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What is the GMAT Exam and What Should You Know?

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If you're a graduate business degree hopeful, you've likely heard about the Graduate Management Admission Test (GMAT).

The GMAT exam is the premier business school admission test used to help thousands of graduate business programs make critical admissions decisions. The GMAT helps you prove your commitment to and eligibility for the MBA or business master’s degree you're applying to by demonstrating your problem-solving abilities and critical reasoning skills.

Submitting a strong GMAT score means a higher chance of acceptance and may also result in a scholarship offer to your chosen school.

Here’s everything you should know about the GMAT:

Why does the GMAT matter?

Business schools value the GMAT because it’s an indicator of a candidate's work ethic and readiness for a program.

As a standardized test, the GMAT exam helps business schools compare candidates from different backgrounds and regions, which is why most schools favor the GMAT over other tests.

As a globally recognized test, your GMAT score puts you on a level playing field with candidates from around the world for programs in any of 110 countries. It also allows you to compete fairly against other candidates with widely varying academic and professional backgrounds.

In a Kaplan/Manhattan Prep survey, 88% of business schools said that submitting a competitive admissions exam score will help your application. Business school admissions officers also explained why they still favor the GMAT:

  • ‘A good GMAT score shows us that prospective students are willing to invest time to prepare for the MBA and that they have the baseline knowledge to begin.’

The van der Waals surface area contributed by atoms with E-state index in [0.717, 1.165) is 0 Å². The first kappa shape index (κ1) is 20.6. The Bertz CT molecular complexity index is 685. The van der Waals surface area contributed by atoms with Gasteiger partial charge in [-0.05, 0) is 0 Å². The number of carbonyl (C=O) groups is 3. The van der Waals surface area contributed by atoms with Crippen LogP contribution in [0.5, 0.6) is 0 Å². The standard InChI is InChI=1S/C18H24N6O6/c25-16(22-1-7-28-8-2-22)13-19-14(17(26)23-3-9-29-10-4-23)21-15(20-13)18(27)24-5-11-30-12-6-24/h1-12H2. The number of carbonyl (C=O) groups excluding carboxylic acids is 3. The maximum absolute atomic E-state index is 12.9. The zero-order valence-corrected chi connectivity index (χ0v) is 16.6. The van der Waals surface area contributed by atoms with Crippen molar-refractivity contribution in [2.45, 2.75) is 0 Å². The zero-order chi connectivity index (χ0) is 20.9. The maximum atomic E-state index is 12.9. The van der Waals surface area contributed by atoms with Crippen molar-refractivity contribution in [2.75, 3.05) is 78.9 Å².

• ‘Our scholarships are based on GPA, GMAT score, and interview experience, so strong GMAT scores have a very important impact on admissions and scholarship offers.’

How does the GMAT work?

GMAT questions are based on the mathematic concepts and English-language skills you would have learned in high school. For example, you may be required to use arithmetic or elementary algebra as part of the test. The GMAT does not evaluate your job skills, motivation or interpersonal skills. It is also not designed to test your command of the English language.

You already have what it takes to achieve a good result on the GMAT. It’s essential that you understand that preparation is crucial.

GMAT is not impossibly challenging. However, it may be difficult to get a good, balanced score that truly represents your abilities without knowing what to expect by reviewing practice questions and preparing for the test conditions.

While the English and mathematics involved are not especially difficult, the GMAT is measuring your ability to reason and make complex judgments using critical thinking, analysis of information, and problem solving under timed conditions.